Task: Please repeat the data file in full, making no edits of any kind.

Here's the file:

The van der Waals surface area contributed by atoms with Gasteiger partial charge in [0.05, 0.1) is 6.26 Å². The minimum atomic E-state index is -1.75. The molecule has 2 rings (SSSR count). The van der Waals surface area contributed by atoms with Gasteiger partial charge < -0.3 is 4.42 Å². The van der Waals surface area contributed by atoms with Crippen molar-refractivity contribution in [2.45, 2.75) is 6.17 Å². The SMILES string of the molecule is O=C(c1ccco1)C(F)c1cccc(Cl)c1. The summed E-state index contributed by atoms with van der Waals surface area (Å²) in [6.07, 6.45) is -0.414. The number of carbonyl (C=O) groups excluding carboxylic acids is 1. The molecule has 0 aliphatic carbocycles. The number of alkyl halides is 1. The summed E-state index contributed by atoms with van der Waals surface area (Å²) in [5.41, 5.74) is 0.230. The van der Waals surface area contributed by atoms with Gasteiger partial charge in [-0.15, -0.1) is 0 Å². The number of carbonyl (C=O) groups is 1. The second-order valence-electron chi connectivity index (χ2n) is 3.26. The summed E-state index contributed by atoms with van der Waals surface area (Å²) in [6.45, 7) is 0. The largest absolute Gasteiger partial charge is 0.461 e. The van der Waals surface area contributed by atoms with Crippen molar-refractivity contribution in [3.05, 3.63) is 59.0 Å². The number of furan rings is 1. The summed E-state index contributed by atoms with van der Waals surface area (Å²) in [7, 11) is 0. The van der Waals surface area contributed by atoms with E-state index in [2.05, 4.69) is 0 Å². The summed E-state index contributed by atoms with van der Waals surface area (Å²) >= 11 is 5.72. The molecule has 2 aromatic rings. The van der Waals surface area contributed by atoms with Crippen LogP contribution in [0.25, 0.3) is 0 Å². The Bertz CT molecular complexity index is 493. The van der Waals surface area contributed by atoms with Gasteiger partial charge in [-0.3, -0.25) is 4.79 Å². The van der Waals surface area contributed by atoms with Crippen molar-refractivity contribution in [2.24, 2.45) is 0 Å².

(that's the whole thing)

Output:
The van der Waals surface area contributed by atoms with Gasteiger partial charge in [0.05, 0.1) is 6.26 Å². The minimum atomic E-state index is -1.75. The molecule has 2 rings (SSSR count). The van der Waals surface area contributed by atoms with Gasteiger partial charge < -0.3 is 4.42 Å². The van der Waals surface area contributed by atoms with Crippen molar-refractivity contribution in [2.45, 2.75) is 6.17 Å². The SMILES string of the molecule is O=C(c1ccco1)C(F)c1cccc(Cl)c1. The summed E-state index contributed by atoms with van der Waals surface area (Å²) in [6.07, 6.45) is -0.414. The number of carbonyl (C=O) groups excluding carboxylic acids is 1. The molecule has 0 aliphatic carbocycles. The number of alkyl halides is 1. The summed E-state index contributed by atoms with van der Waals surface area (Å²) in [5.41, 5.74) is 0.230. The van der Waals surface area contributed by atoms with Gasteiger partial charge in [-0.15, -0.1) is 0 Å². The number of carbonyl (C=O) groups is 1. The second-order valence-electron chi connectivity index (χ2n) is 3.26. The summed E-state index contributed by atoms with van der Waals surface area (Å²) in [6.45, 7) is 0. The largest absolute Gasteiger partial charge is 0.461 e. The van der Waals surface area contributed by atoms with Crippen molar-refractivity contribution in [3.05, 3.63) is 59.0 Å². The number of furan rings is 1. The summed E-state index contributed by atoms with van der Waals surface area (Å²) in [7, 11) is 0. The van der Waals surface area contributed by atoms with E-state index in [2.05, 4.69) is 0 Å². The summed E-state index contributed by atoms with van der Waals surface area (Å²) >= 11 is 5.72. The molecule has 2 aromatic rings. The van der Waals surface area contributed by atoms with Crippen LogP contribution in [0.25, 0.3) is 0 Å². The Bertz CT molecular complexity index is 493. The van der Waals surface area contributed by atoms with Gasteiger partial charge in [-0.3, -0.25) is 4.79 Å². The van der Waals surface area contributed by atoms with Crippen molar-refractivity contribution in [2.24, 2.45) is 0 Å².